The United States Postal Service reported an operating profit of $600 million for the just-completed 2013 fiscal year – without a dime of taxpayer money. The postal service earns its revenue by selling stamps. This shows that the postal service is positioned for a strong comeback if lawmakers act sensibly by addressing the pre-funding fiasco they created and by freeing the postal service to use its universal retail and delivery networks to innovate and grow.
The postal service saw dramatic growth in several key areas over the last fiscal year, including operating revenue, package delivery and standard mail, and worker productivity is at a record high. As the economy gradually improves, postal finances are improving.
The postal service, which provides Americans and their businesses with the industrial world’s most affordable delivery network, is headed in the right direction. Yet, the pre-funding mandate continues to drag it down.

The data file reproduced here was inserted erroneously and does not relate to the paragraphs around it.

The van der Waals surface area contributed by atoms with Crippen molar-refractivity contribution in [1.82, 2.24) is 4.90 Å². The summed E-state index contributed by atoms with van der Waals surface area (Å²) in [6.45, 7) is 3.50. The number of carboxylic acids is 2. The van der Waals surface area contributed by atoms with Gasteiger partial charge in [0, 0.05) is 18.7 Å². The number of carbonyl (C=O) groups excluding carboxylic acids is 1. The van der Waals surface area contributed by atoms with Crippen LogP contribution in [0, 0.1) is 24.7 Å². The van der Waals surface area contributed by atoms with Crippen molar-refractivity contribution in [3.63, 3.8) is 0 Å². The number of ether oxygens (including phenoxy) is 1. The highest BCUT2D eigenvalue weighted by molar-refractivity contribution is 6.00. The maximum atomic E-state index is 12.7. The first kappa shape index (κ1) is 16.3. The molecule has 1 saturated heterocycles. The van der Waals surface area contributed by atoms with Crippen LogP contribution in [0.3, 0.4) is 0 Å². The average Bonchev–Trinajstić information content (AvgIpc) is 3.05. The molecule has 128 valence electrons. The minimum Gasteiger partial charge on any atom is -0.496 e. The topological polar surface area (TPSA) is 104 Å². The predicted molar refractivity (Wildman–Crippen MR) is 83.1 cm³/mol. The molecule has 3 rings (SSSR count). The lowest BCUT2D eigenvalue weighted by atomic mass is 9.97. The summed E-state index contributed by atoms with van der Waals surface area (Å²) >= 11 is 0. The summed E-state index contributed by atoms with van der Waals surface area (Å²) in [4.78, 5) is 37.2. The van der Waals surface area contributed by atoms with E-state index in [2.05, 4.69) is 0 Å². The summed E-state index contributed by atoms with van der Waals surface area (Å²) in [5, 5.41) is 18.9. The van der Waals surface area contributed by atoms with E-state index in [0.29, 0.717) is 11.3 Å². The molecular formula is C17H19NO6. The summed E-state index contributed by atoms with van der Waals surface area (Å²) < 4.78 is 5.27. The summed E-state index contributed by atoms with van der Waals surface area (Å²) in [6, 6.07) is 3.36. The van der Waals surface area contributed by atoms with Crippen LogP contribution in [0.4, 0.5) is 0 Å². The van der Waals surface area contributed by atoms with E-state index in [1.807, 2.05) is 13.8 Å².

In 2006, Congress mandated that the postal service pre-fund future retiree healthcare for the next 75 years and pay for it in a 10-year period. This annual $5.5 billion charge accounts for more than 80 percent of all the postal red ink you hear about – and 100 percent in 2013. No other agency or company is required to pre-fund for even one year.
Rather than cut services that American homes and businesses rely on such as Saturday and door-to-door delivery, Congress should eliminate the manufactured pre-funding crisis. Lawmakers who advocate a slash-and-shrink approach would destroy an agency that is older than the country itself, is rooted in the Constitution, supports 7.5 million private-sector jobs and is critical to our economy.
Please tell your representative to preserve the postal service by ending pre-funding. Congress created this crisis and Congress can fix it.
Letter Carrier, 46240